The missile reportedly traveled more than 2,800 miles into space – ten times higher than the International Space Station – flying for more than 50 minutes before splashing down in the Sea of Japan. Experts say it is another major leap forward in North Korea’s nuclear capabilities, potentially putting the entire U.S. mainland in range, including Washington, D.C.
Continue reading “Don’t Panic About North Korea’s Latest Missile Launch. (But Still Worry)”
There is growing likelihood on Capitol Hill that the Senate will pass its version of the Republican tax reform package this week, as party leaders offer changes in a scramble to win over a half-dozen holdouts.
It’s still difficult to predict the outcome with certainty, as ongoing horse trading is changing the dynamics of the tax reform landscape by the hour. But the belief among Senate Republicans that they’ll get the necessary votes for passage is much stronger than it was yesterday. Continue reading “GOP Optimism Grows For Tax Bill”
In a big win for internet providers, federal telecom regulators are ditching utility-style internet rules. As we predicted in July, the five-member Federal Communications Commission will ditch the net neutrality rules that went into effect in 2015. They will split along party lines, with the Republican majority voting to do away with the 2015 framework at the FCC’s upcoming December meeting.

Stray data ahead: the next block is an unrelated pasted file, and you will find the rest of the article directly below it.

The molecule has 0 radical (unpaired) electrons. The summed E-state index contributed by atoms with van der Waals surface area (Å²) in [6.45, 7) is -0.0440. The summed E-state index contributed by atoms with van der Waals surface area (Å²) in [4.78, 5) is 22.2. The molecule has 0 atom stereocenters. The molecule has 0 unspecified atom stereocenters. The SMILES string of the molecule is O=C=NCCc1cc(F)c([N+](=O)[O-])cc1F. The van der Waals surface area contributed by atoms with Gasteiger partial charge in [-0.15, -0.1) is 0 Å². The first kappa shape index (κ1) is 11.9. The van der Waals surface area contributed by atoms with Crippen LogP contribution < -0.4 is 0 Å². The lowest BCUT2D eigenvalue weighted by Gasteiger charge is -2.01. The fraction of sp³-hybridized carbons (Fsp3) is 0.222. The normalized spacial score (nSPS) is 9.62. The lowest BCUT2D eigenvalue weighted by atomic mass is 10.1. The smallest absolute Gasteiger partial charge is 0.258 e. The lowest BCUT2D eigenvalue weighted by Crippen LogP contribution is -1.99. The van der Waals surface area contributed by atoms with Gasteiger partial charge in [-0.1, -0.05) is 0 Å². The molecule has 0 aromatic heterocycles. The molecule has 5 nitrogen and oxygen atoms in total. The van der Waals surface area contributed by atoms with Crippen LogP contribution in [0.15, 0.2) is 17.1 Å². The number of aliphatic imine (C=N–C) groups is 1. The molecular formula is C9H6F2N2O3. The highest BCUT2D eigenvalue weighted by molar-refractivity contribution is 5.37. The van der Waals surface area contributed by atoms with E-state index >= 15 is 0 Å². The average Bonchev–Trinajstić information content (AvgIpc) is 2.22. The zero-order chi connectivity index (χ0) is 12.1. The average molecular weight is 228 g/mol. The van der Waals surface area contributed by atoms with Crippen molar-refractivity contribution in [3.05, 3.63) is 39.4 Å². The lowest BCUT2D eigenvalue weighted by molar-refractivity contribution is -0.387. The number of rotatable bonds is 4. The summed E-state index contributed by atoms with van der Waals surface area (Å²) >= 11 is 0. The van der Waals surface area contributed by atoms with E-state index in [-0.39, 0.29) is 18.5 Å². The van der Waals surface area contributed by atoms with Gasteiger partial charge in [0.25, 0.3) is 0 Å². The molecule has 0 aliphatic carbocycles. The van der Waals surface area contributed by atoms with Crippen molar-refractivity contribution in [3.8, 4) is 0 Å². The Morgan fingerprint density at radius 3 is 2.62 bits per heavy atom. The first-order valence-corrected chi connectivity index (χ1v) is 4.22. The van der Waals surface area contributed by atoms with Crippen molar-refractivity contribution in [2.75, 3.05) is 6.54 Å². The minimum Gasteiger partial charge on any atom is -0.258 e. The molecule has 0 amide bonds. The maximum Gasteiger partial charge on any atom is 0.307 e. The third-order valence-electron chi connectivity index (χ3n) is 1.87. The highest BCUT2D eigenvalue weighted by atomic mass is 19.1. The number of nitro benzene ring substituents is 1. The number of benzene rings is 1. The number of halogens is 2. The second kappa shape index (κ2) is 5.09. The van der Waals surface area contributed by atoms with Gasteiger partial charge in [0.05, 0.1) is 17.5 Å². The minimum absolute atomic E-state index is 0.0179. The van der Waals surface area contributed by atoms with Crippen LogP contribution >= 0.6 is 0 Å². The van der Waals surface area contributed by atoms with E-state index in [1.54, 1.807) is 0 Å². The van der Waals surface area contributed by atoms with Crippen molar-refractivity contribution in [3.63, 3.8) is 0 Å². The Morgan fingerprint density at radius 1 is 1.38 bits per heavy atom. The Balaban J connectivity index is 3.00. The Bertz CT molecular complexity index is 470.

The Obama-era rules, implemented when Democrats had a 3-2 majority on the commission, barred web providers from blocking or throttling lawful content. They also banned so-called fast lanes—special agreements between web providers and content makers to speed up their data. Continue reading “Internet Regulation Food Fight Far from Finished”
The Justice Department moved this week to block AT&T’s proposed merger with Time Warner Cable. Now, the courts must decide the fate of the blockbuster deal that, if approved, would give America’s largest telecom company control over a media empire that includes CNN, HBO and other cable staples.
Will the merger go through? Flip a coin. This isn’t how antitrust cases of this kind normally proceed. The Justice Department regularly blocks transactions it deems “anti-competitive,” among them AT&T’s 2011 bid to acquire rival T-Mobile. But so-called “vertical mergers,” which involve firms operating at two different levels of an industry, have a better record of success.
Continue reading “Justice Dept. Trumps Blockbuster AT&T, Time-Warner Deal on Antitrust Grounds”